Ecosystems Services: a benefit to wildlife and people


Coastal islands protect shorelines by dissipating storm wave energy, providing a sheltered environment that reduces the erosion of inland areas. Erosion is a natural and expected process where soil is moved from the shore and deposited elsewhere. Erosion can become more rapid due to climate change increasing storm surges and through human actions, leading to costly damages affecting private property and municipal infrastructure.

Living shorelines use natural materials like riparian plants, sand, and rock, to protect the shore and slow erosion processes. Concrete seawalls or other hard structures can impede the growth of vegetation, reducing habitat and interrupting natural shoreline processes, whereas living shorelines grow over time. Installing a seawall is referred to as “hardening” the shoreline, since wave energy is redirected, seawalls are only a temporary solution that could eventually worsen erosion and negatively impact neighbouring properties.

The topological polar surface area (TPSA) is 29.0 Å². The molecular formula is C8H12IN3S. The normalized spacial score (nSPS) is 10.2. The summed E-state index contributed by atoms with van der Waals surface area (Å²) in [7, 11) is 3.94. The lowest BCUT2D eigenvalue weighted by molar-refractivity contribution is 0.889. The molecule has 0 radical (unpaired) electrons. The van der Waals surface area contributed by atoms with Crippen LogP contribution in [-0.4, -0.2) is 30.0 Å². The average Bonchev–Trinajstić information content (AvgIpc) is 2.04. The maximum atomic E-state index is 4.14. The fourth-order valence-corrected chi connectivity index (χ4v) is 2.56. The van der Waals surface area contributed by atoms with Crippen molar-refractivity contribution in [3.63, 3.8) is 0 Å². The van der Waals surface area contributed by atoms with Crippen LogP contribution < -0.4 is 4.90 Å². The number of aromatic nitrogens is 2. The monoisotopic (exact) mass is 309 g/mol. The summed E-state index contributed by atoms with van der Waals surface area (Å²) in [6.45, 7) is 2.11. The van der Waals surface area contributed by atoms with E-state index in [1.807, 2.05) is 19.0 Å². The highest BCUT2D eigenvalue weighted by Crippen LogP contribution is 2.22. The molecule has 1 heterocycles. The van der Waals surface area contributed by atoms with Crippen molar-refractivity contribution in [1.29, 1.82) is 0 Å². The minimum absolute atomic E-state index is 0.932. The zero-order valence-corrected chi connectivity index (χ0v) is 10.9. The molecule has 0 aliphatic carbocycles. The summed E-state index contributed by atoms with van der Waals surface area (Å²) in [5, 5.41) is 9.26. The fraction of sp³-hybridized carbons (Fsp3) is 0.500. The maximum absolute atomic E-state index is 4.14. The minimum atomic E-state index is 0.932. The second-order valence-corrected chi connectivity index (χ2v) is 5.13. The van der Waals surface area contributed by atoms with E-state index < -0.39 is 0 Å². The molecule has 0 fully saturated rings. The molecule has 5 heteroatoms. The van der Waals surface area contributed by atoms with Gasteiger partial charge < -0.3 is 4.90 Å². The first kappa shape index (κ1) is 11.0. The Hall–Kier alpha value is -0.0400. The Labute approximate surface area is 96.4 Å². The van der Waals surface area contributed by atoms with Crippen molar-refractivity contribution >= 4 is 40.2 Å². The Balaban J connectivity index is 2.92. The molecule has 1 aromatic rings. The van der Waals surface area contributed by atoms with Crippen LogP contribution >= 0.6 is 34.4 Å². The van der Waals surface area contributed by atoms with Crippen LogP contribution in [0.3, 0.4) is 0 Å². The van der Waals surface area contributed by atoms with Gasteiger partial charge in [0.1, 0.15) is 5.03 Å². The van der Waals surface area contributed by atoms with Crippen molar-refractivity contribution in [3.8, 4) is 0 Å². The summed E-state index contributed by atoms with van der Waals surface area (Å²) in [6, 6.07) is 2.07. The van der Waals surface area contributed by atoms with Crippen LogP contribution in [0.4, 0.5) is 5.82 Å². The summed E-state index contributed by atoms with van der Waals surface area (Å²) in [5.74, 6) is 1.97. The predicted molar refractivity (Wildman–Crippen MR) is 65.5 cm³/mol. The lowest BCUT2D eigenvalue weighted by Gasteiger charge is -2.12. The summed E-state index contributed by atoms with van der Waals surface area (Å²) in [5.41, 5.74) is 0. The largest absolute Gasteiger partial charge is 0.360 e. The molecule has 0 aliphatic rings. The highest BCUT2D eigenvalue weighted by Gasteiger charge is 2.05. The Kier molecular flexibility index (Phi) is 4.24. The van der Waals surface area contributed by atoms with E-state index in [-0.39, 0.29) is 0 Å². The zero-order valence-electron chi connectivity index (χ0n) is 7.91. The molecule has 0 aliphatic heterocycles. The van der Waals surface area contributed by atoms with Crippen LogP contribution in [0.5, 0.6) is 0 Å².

Coastal cliffs can be important habitat for species at risk. Cliffs with near-vertical sand banks are used as nesting habitat by Bank Swallows, a migratory bird that burrows into substrate to create their nests. Bank Swallows are currently facing large population declines and are at risk due to loss of habitat.

Additional Resources
View the living shoreline in Mahone Bay
Green Shores for Shorelines/Green Shores for Homes
Municipal Nature Assets Initiative
Learn more about living shorelines
Atlantic Canada Bank Swallow Monitoring with Birds Canada
Visit the Brier Island Nature Reserve managed by the NCC